One of the most impactful systems we established at JFK that led to greater use of technology within the instructional program was to collaborate via the Thinkfinity Community. This was beneficial for us because we felt this was an efficient and easy to learn strategy that all of our staff could use. I created a private, school community group for our teachers/staff. Once signed on I encouraged them to write, share, and respond to posts. I used the Grade Level Facilitators to promote these ideas in the early going. Once everyone was comfortable with the idea of sharing via the community, everything flowed nicely.
It was critical that this approach be well structured, right from the beginning, as it was not the norm to connect to the online community every couple days to share on a group page. Once I set up the group, I had to make sure all teachers/staff signed on/remembered their username and passwords. This was the most difficult part because it was the most time consuming. As soon as teachers/staff joined I prompted them to share anything and everything that they deemed valuable.
One result of this process is that we are now able to stay in constant contact with content experts who are active within the larger Thinkfinity Community. Many ideas came to fruition on the Thinkfinity Community Page. Our second grade team was able to talk extensively with experts from Wonderopolis. One teacher posted a homework Idea that utilized Wonderopolis, then the representatives from Wonderopolis jumped in and responded making it one of our most successful ideas to date.
There have been countless ideas, interactives, and resources shared through the community, not only between our teachers, but from content experts as well.
Another benefit from this strategy is how fast our teachers receive responses and help when they post a question on the Community page. Teachers are constantly looking for new ideas, and interactives. I have to say, almost as soon as one of our teachers posted a question or inquiry on the community page, someone came through almost immediately and either answered the question, or pointed us in the right direction.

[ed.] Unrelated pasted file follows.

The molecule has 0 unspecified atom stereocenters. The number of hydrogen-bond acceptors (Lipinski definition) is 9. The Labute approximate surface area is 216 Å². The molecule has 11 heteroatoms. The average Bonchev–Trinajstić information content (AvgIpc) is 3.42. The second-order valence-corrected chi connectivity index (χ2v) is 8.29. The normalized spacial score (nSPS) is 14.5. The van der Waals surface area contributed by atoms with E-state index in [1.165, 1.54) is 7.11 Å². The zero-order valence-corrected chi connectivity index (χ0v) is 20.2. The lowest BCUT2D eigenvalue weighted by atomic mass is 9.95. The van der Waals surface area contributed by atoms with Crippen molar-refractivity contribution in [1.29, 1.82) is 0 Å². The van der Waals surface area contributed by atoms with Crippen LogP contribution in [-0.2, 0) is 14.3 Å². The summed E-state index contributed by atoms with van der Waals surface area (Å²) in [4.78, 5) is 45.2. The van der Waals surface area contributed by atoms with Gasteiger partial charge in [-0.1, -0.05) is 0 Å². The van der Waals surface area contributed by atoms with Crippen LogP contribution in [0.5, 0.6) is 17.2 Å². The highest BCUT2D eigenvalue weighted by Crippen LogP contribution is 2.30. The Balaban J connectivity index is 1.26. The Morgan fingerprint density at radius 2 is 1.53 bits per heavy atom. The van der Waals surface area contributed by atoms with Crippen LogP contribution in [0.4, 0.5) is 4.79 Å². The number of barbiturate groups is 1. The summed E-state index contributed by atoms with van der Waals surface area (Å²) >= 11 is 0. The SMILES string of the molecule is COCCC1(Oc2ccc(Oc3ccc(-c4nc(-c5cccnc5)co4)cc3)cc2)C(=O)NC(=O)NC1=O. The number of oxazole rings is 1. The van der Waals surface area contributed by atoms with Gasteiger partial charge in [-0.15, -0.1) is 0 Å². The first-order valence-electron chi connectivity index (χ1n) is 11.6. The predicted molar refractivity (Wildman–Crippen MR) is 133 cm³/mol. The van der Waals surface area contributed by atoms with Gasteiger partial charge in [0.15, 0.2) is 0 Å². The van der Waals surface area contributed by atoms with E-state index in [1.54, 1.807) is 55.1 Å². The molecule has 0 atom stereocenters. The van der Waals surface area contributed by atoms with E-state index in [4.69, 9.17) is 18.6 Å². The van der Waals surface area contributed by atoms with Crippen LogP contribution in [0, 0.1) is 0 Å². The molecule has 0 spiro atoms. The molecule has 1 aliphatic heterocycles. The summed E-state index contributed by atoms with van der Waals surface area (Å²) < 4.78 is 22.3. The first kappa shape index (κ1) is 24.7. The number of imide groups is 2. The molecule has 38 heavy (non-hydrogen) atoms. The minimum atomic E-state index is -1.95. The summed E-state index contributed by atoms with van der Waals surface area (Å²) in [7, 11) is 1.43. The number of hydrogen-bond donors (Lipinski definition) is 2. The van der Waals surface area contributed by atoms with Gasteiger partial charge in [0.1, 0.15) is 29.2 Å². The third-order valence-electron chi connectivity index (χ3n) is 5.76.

If there was something that I had to change it would be how we approach our teachers in the beginning of the year. The only issue we seemed to have with the Community was what our teachers thought could be shared on the page. At first teachers thought anything shared on the Community page had to be related to Thinkfinity. We had to clarify that the page was set up to collaborate anything and everything related to education.
The reason this strategy works is because it consistently impacts our entire school. This model allows for everyone to be heard and have a chance to be involved.
- Be clear about what the Community is about
-Get to all the teachers early, and model how the Community page can be used
-Keep moving conversations forward. If a question has been asked on the Community page and is not answered within a few days it will usually get lost (especially if there is a lot of activity). Try to keep things moving
-Questions about how to make this work at your school? Please ask me here via the community.
-How would you introduce an online community to your faculty?
-What is the biggest challenge about this strategy?
Picture of Grade Level Facilitator Meeting with the Educational Technology Facilitator to discuss strategies for collaboration through the community!:
Mark Silviotti is the Educational Technology Facilitator at John F. Kennedy Magnet School in Port Chester, NY.